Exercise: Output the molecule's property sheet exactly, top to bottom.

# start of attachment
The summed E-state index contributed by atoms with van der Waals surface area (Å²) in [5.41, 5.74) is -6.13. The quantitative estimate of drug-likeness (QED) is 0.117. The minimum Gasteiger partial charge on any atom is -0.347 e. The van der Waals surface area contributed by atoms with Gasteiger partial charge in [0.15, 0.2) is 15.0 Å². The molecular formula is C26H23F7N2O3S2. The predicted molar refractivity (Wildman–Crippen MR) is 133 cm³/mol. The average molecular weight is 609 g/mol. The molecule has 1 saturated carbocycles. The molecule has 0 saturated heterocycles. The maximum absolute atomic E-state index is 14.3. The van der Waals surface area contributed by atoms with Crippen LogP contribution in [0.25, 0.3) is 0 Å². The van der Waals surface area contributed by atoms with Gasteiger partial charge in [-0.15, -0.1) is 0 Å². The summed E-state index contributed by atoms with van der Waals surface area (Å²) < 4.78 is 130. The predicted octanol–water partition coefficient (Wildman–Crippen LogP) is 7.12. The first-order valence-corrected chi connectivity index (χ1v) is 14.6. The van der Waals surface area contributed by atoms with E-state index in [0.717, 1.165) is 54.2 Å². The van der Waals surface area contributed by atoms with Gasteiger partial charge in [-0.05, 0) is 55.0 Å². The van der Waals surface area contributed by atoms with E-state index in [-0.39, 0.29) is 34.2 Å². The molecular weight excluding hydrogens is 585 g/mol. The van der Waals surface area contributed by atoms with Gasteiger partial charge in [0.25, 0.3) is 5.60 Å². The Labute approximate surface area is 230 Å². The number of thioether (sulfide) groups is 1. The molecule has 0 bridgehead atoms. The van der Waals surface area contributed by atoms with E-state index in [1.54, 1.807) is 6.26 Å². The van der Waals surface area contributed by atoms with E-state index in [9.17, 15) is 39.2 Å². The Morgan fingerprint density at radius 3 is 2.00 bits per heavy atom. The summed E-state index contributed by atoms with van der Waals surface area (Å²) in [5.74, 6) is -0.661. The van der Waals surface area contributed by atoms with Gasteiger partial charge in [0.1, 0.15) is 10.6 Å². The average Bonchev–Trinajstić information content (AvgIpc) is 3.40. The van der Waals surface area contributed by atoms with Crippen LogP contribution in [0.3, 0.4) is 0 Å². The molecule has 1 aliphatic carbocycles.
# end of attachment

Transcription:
The summed E-state index contributed by atoms with van der Waals surface area (Å²) in [5.41, 5.74) is -6.13. The quantitative estimate of drug-likeness (QED) is 0.117. The minimum Gasteiger partial charge on any atom is -0.347 e. The van der Waals surface area contributed by atoms with Gasteiger partial charge in [0.15, 0.2) is 15.0 Å². The molecular formula is C26H23F7N2O3S2. The predicted molar refractivity (Wildman–Crippen MR) is 133 cm³/mol. The average molecular weight is 609 g/mol. The molecule has 1 saturated carbocycles. The molecule has 0 saturated heterocycles. The maximum absolute atomic E-state index is 14.3. The van der Waals surface area contributed by atoms with Crippen LogP contribution in [0.25, 0.3) is 0 Å². The van der Waals surface area contributed by atoms with Gasteiger partial charge in [-0.15, -0.1) is 0 Å². The summed E-state index contributed by atoms with van der Waals surface area (Å²) < 4.78 is 130. The predicted octanol–water partition coefficient (Wildman–Crippen LogP) is 7.12. The first-order valence-corrected chi connectivity index (χ1v) is 14.6. The van der Waals surface area contributed by atoms with E-state index in [0.717, 1.165) is 54.2 Å². The van der Waals surface area contributed by atoms with Gasteiger partial charge in [-0.05, 0) is 55.0 Å². The van der Waals surface area contributed by atoms with E-state index in [-0.39, 0.29) is 34.2 Å². The molecular weight excluding hydrogens is 585 g/mol. The van der Waals surface area contributed by atoms with Gasteiger partial charge in [0.25, 0.3) is 5.60 Å². The Labute approximate surface area is 230 Å². The number of thioether (sulfide) groups is 1. The molecule has 0 bridgehead atoms. The van der Waals surface area contributed by atoms with E-state index in [1.54, 1.807) is 6.26 Å². The van der Waals surface area contributed by atoms with E-state index in [9.17, 15) is 39.2 Å². The Morgan fingerprint density at radius 3 is 2.00 bits per heavy atom. The summed E-state index contributed by atoms with van der Waals surface area (Å²) in [5.74, 6) is -0.661. The van der Waals surface area contributed by atoms with Gasteiger partial charge in [0.1, 0.15) is 10.6 Å². The average Bonchev–Trinajstić information content (AvgIpc) is 3.40. The van der Waals surface area contributed by atoms with Crippen LogP contribution in [0.3, 0.4) is 0 Å². The molecule has 1 aliphatic carbocycles.